When it comes to the hierarchy of TV shows, Breaking Bad and The Sopranos are at the very top of the food chain. Though the two crime series are very different, as one is about a desperate civilian who is forced into crime and the other is about a man who was born into the life of crime, there are still a ton of similarities.
The similarities mostly lie in the quality that is put into the shows, as they both look great, both have incredibly well-told narratives, and both shows feature the apex of acting on TV. But they also share some through lines too, such as the protagonists’ relationships with their families, the way they keep the audiences guessing, and their polarizing endings.
Breaking Bad: Creative Narratives
The Sopranos has some incredible narratives surrounding its characters, but as they are generally character studies and completely grounded in reality, the creativity pales in comparison to Breaking Bad’s insane take on the criminal underbelly of Albuquerque.
Breaking Bad is full of brilliantly constructed sequences, such as the train heist and the moving meth lab, and it’s full of incredible plot twists.
The Sopranos: True To The Location
Breaking Bad’s Albuquerque is almost a character in itself, as one of the best things about the show is all of its panoramic vistas of the desert. However, with The Sopranos being based in New Jersey, the location isn’t just a backdrop.
It actually influences everything about the show, from the characters’ vernacular and local dialect to their upbringing. And though New Mexico looks great, it doesn’t exactly have that influence over the show.
Breaking Bad: Unique Characters
With every character of The Sopranos acting typically New Jersey-like and having been brought up there their whole lives, there’s very little difference between their decisions and the way they act. However, when it comes to Breaking Bad, there are so many different walks of life crawling around the world.
Whether it’s the criminal lawyer with a camp flare, a scumbag meth dealer who cares greatly for kids, or an alpha male DEA agent breaking bread with the very drug lord he’s trying to track down, the show is filled to the brim with colorful characters.
The Sopranos: Realistic Depiction
Though it has made for some great story arcs in Breaking Bad and as realistic as the show started out, it’s unarguable that the Vince Gilligan helmed show is pretty unrealistic, even if it has spawned a bunch of copycat Heisenbergs.
On the flip side, The Sopranos couldn’t be any more realistic, as every choice that every character makes is calculated and measured, and any wrong choice a character makes has similarly realistic repercussions. And though the therapy sessions being unnecessary is one of the unpopular Reddit opinions about the show, they have been praised by real life therapists for their accuracy.
Breaking Bad: Expansive World
The Sopranos rarely strays outside of New Jersey, and though the show certainly doesn’t need to veer outside the crossroads of the east, Breaking Bad seems globe-trotting in comparison. The world of Breaking Bad is vast.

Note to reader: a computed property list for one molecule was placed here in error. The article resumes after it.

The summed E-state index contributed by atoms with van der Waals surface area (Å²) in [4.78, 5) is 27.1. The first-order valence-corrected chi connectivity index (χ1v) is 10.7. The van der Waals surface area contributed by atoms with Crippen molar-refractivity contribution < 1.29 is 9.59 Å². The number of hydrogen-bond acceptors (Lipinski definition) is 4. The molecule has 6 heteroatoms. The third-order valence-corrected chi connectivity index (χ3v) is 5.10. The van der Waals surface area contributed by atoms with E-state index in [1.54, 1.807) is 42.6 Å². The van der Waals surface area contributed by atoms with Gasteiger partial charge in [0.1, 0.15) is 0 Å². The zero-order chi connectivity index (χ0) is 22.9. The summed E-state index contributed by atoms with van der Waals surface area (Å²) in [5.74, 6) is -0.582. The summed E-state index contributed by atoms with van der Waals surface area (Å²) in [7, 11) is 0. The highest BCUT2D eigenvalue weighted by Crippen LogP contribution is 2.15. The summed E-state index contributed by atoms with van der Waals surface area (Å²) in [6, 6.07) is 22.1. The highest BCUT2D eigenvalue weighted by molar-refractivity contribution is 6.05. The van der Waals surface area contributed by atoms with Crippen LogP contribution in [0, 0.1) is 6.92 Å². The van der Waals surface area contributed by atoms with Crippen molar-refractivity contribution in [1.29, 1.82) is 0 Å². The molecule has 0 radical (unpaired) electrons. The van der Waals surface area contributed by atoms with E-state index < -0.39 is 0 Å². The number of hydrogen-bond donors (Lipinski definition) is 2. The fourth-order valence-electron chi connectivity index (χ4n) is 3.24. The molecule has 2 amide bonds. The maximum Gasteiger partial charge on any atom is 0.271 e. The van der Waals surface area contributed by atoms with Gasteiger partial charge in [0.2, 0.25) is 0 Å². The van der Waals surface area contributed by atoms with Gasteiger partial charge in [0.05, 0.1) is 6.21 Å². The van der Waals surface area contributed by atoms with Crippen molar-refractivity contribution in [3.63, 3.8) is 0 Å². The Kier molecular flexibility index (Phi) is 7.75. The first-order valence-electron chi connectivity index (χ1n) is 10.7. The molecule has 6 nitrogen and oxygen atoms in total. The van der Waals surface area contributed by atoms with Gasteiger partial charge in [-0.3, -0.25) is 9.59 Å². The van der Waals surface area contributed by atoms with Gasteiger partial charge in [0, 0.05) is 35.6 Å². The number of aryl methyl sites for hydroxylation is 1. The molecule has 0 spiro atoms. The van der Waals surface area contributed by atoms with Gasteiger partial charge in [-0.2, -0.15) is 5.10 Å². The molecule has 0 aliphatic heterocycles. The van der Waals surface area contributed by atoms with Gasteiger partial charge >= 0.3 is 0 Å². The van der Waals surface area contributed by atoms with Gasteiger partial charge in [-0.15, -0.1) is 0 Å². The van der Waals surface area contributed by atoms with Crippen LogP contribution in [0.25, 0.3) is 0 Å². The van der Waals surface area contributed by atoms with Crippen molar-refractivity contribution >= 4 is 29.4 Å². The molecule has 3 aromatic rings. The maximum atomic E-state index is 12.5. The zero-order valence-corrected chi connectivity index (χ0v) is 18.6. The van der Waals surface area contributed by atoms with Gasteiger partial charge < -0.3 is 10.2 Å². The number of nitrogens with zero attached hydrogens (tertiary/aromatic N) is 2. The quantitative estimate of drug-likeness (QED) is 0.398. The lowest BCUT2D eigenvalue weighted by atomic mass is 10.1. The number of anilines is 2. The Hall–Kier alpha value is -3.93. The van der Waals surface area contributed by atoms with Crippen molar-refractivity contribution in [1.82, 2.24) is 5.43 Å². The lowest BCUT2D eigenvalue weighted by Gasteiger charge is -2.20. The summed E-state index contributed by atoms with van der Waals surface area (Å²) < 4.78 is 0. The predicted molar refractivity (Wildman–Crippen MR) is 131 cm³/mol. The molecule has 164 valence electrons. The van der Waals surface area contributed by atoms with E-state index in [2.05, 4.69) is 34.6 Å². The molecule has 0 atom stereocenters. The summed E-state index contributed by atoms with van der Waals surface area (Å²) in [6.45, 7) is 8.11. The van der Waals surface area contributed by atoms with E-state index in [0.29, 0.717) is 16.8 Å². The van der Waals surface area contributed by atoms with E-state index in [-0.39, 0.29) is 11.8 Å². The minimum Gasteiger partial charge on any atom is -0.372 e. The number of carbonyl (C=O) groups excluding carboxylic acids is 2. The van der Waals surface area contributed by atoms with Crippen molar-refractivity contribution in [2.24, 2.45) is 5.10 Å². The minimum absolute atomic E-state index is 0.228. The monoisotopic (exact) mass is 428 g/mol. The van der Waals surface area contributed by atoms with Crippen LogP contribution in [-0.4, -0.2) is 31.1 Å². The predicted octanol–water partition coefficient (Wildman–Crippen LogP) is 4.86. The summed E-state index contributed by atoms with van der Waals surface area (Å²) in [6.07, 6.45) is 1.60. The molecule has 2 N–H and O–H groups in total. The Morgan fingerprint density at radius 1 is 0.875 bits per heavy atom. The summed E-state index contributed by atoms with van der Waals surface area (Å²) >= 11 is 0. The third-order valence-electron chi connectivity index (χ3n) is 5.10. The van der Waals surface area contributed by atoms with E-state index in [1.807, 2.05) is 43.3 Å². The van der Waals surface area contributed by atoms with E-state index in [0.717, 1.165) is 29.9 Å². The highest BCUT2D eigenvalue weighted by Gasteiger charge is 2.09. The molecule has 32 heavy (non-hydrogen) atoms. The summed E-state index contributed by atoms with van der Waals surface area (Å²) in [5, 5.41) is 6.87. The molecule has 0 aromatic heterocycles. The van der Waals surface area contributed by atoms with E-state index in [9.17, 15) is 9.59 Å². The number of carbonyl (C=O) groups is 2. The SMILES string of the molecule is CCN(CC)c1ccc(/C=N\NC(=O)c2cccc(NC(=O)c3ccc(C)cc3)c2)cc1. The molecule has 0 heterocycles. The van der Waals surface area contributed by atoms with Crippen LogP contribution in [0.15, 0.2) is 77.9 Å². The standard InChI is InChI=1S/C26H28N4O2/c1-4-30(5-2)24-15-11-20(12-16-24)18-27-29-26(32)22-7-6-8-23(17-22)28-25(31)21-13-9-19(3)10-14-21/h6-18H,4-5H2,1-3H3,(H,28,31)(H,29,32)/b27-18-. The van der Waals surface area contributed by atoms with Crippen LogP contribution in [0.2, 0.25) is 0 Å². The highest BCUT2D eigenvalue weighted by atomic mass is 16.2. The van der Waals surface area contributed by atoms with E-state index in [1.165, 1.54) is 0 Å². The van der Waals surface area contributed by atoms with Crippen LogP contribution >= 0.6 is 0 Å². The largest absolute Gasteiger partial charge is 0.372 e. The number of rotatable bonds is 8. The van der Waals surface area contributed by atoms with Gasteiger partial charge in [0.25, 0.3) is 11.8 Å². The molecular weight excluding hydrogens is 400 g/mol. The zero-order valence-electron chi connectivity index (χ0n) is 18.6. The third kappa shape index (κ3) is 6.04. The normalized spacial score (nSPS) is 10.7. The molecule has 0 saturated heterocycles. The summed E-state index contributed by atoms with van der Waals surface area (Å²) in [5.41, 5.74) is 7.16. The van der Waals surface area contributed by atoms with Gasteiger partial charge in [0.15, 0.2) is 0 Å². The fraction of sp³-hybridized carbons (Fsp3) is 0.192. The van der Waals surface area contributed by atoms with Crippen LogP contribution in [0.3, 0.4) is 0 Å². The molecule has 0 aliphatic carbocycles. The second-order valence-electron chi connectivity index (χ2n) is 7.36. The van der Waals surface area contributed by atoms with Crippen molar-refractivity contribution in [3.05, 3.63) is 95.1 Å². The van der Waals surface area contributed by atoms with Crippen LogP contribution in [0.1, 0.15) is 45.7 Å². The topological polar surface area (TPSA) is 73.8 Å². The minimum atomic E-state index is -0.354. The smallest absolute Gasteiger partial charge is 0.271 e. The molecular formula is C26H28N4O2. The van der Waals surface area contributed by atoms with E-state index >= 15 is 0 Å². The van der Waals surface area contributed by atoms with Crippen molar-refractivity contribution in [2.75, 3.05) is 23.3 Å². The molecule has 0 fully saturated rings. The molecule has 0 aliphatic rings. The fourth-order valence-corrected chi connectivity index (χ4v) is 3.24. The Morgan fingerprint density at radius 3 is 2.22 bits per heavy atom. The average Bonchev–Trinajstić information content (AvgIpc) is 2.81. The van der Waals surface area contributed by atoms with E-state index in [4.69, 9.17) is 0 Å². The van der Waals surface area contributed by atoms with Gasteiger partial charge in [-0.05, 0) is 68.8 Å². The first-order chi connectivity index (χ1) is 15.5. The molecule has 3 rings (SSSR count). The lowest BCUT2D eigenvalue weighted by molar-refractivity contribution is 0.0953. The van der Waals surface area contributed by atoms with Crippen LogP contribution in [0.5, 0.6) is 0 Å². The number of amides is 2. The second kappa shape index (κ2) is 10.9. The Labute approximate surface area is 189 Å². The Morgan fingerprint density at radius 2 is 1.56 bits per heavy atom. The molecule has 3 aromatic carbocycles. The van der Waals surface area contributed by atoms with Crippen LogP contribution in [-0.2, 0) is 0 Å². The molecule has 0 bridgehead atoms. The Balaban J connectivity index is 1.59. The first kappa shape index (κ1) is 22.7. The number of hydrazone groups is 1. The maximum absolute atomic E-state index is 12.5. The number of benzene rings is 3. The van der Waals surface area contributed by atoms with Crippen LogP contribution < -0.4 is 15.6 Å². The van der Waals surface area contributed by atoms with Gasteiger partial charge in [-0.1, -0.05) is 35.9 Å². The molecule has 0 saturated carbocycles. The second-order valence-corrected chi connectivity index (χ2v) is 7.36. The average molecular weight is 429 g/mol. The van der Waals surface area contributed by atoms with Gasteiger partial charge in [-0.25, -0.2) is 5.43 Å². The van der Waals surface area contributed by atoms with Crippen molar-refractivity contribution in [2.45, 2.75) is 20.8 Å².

Not only does it literally veer far out of Albuquerque, but it creates a whole universe of unique criminals and corrupt companies, such as Madrigal. Gus Fring’s whole operation in season four is so all-encompassing that it has even expanded into Better Call Saul.
The Sopranos: The Acting
The acting from both camps is incredible and the performances in both shows are what any actor should strive for. But when it comes to Breaking Bad, the further away from Bryan Cranston the narrative gets, the less impressive the performances are.
However, the acting in The Sopranos is top tier across the board, whether it’s Tony’s crew or the guest appearances from Steve Buscemi and others. Even the child acting is great.
Breaking Bad: It’s More Exciting
Whether it was attempting to murder 10 inmates in different prisons in the space of two minutes or his game of chess with Gus Fring in the final episodes of season four, Breaking Bad has never failed to excite audiences.
Even though excitement wasn’t the drive of The Sopranos, the gangster show is extremely subdued compared to Breaking Bad, and even the big event between Tony and the FBI, which the series kept eluding to and teasing, never happened.
The Sopranos: Involves More Of The Family
The biggest problem with Breaking Bad is that Walter’s family just sat there looking all glum while they were left in the dark about what Walt was up to. The Sopranos heavily involved all of Tony’s family, and it all made sense. Tony’s son started committing crimes as he was influenced by what he saw of his father, his daughter struggled with her father’s career choices, and his wife denounced being a mob wife, but only when it suited her.
There was so much family drama going on in The Sopranos that Tony had to deal with alongside his mobster duties, whereas Walter’s family is just brushed to the side.
Breaking Bad: Cinematography
There’s no denying that the way Breaking Bad looks gives even the most beautiful movies ever made a run for their money. Between the deserted vistas, the contrasting colors, the warped looking time-lapses, and even the camera being attached to an upturned spade, the way the show looks is so captivating.
Even when it comes to the montages of Jesse and Walt cooking crystal meth, the show is jaw-droppingly gorgeous.
The Sopranos: The Ending
Though there are many reasons why it’s the perfect series finale, Breaking Bad’s last episode was never going to satisfy everyone, as every fan had their very own theory on how it was going to end. Because the show was so tightly wrapped up and tried to satisfy everybody, it was a little too neat.
However, the ending to The Sopranos is still being discussed today, as it was left open-ended and is the subject of loads of fan theories.